Glenn Roberts

John T. Edge / June 2010

Food Arts presents the June 2010 Silver Spoon Award for sterling performance to Glenn Roberts, proprietor of Anson Mills, the Charleston, South Carolina–based grower, harvester, processor, and distributor of America's most fetishized grains and legumes. Started as a shoestring regional endeavor in 1998, Anson Mills became a successful national venture as kitchens, helmed by the likes of Charlie Trotter, have joined Roberts' research and development effort, and chefs, like Thomas Keller, herald the provenance of his grains on their menus.

A self-taught agricultural historian who has been known to trace lost varieties of corn to crop patches tended by moonshiners, Roberts began, in the late 1990s, selling America's white tablecloth chefs on the glories of stone-ground grits. In the beginning, he promised a better bag of corn. "I wanted to mill good grits and make a little money so I could plant rice", says Roberts, born in California to a mother whom he calls "a terrific black skillet Southern cook". Raised on Edisto Island, South Carolina, his mother was so serious about rice cookery that when young Roberts asked to cook for the family, she dictated that, until he mastered the proper technique, the rice he prepared would be served only to the pets.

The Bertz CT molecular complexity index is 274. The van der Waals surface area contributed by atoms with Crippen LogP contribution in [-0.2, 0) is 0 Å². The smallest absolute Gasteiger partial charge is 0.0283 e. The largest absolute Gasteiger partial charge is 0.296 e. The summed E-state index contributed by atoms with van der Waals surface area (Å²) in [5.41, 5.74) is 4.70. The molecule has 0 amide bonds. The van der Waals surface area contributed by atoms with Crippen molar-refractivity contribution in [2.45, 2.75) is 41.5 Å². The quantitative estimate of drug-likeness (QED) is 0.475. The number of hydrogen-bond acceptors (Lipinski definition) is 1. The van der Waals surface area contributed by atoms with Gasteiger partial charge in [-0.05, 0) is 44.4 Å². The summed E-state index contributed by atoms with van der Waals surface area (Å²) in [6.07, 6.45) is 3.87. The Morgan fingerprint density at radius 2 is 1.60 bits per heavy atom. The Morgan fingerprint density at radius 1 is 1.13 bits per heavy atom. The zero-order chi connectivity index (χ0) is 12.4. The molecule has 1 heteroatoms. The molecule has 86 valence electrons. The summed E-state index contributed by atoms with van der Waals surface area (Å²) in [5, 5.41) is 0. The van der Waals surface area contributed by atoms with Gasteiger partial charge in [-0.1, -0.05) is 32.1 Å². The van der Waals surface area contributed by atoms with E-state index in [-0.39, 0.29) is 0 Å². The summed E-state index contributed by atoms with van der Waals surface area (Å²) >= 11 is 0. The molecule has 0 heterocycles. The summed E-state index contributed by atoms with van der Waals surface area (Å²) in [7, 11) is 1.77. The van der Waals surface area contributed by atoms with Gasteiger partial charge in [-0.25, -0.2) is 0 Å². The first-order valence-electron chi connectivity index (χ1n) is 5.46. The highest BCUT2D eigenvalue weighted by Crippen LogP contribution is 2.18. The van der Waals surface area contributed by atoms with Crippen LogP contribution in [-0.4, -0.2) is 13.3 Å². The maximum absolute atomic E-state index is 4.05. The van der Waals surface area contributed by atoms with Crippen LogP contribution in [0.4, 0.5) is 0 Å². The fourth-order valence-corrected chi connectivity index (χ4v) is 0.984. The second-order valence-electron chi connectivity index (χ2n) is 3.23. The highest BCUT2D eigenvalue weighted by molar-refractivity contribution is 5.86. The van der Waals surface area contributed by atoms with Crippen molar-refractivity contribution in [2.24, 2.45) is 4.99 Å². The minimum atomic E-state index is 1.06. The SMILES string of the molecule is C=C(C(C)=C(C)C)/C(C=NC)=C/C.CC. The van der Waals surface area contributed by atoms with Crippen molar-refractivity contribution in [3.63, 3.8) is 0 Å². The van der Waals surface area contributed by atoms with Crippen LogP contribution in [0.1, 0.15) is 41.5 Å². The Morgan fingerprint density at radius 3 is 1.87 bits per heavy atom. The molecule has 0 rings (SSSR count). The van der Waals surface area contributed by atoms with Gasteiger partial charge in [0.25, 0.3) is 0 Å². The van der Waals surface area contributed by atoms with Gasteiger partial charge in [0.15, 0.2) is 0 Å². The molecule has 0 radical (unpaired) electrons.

To capture the fragile flavors of the milled corn and to ensure that the volatile oils are not destroyed by the oftentimes hot and humid local climate or the frictional heat generated by the grindstones, Roberts--who now works a mill set behind a car wash in Columbia, South Carolina—began grinding corn in an oxygen-free environment and shipping products the same day they were ground. What began as an effort to return honest grits, made with heirloom corn, to the Southern table has evolved, expanded, exploded. Carolina Gold rice came next, as planned. Then farro and buckwheat. Now farina and benne. Next, legumes, including red peas and seiva beans.

Owing to a polymath-on-speed persona and an insatiable curiosity about antebellum foodways, Roberts has come to be regarded by chefs and farmers across the country as a font of agricultural and cultural knowledge. Get him talking about antebellum rice production, and he'll quote from 18th century Venetian farm journals and expound upon the import of intercropping sequences of Italian rice husbandry. Ask about blue corn and he'll tell you how, last year Anson Mills made up a three ton shortfall of blue flint flour for the Hopi Nation.

"He's my Obi-Wan Kenobi," says executive chef Sean Brock of McCrady's Restaurant in Charleston. "He fills my head up with so much information. I've started making tape recordings of our conversations so I can review them later. He's reviving taste, restoring it to what it used to be, what it's supposed to be."

Sure, Roberts has an ego—he's an entrepreneur. But when asked about his work, he says, "We're all servants of our grain farmers. They are the stoic and unsung heroes of our age." You get the distinct impression that Roberts means it. Every word.